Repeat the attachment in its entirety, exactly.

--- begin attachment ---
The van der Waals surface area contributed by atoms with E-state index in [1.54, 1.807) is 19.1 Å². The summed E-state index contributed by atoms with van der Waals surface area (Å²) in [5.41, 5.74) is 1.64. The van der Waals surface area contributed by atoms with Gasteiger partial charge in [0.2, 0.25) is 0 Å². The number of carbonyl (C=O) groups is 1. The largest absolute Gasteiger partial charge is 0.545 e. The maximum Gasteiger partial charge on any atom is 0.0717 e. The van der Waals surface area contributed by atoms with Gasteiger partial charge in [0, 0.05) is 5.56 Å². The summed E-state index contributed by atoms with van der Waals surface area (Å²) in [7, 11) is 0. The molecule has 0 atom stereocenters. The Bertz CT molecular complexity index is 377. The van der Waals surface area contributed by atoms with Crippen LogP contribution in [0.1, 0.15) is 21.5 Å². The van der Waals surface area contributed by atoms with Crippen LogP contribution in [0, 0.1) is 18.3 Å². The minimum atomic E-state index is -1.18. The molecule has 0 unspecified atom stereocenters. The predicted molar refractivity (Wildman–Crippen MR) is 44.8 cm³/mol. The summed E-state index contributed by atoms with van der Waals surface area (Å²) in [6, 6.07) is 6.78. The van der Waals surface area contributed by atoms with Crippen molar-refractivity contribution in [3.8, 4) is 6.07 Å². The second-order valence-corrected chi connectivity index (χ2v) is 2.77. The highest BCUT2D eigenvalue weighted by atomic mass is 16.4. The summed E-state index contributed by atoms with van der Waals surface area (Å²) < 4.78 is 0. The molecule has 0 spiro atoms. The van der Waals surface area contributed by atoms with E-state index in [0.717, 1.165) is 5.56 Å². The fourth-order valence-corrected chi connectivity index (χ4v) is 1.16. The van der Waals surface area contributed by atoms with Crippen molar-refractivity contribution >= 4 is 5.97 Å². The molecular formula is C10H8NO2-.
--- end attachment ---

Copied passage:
The van der Waals surface area contributed by atoms with E-state index in [1.54, 1.807) is 19.1 Å². The summed E-state index contributed by atoms with van der Waals surface area (Å²) in [5.41, 5.74) is 1.64. The van der Waals surface area contributed by atoms with Gasteiger partial charge in [0.2, 0.25) is 0 Å². The number of carbonyl (C=O) groups is 1. The largest absolute Gasteiger partial charge is 0.545 e. The maximum Gasteiger partial charge on any atom is 0.0717 e. The van der Waals surface area contributed by atoms with Gasteiger partial charge in [0, 0.05) is 5.56 Å². The summed E-state index contributed by atoms with van der Waals surface area (Å²) in [7, 11) is 0. The molecule has 0 atom stereocenters. The Bertz CT molecular complexity index is 377. The van der Waals surface area contributed by atoms with Crippen LogP contribution in [0.1, 0.15) is 21.5 Å². The van der Waals surface area contributed by atoms with Crippen LogP contribution in [0, 0.1) is 18.3 Å². The minimum atomic E-state index is -1.18. The molecule has 0 unspecified atom stereocenters. The predicted molar refractivity (Wildman–Crippen MR) is 44.8 cm³/mol. The summed E-state index contributed by atoms with van der Waals surface area (Å²) in [6, 6.07) is 6.78. The van der Waals surface area contributed by atoms with Crippen molar-refractivity contribution in [3.8, 4) is 6.07 Å². The second-order valence-corrected chi connectivity index (χ2v) is 2.77. The highest BCUT2D eigenvalue weighted by atomic mass is 16.4. The summed E-state index contributed by atoms with van der Waals surface area (Å²) < 4.78 is 0. The molecule has 0 spiro atoms. The van der Waals surface area contributed by atoms with E-state index in [0.717, 1.165) is 5.56 Å². The fourth-order valence-corrected chi connectivity index (χ4v) is 1.16. The van der Waals surface area contributed by atoms with Crippen molar-refractivity contribution >= 4 is 5.97 Å². The molecular formula is C10H8NO2-.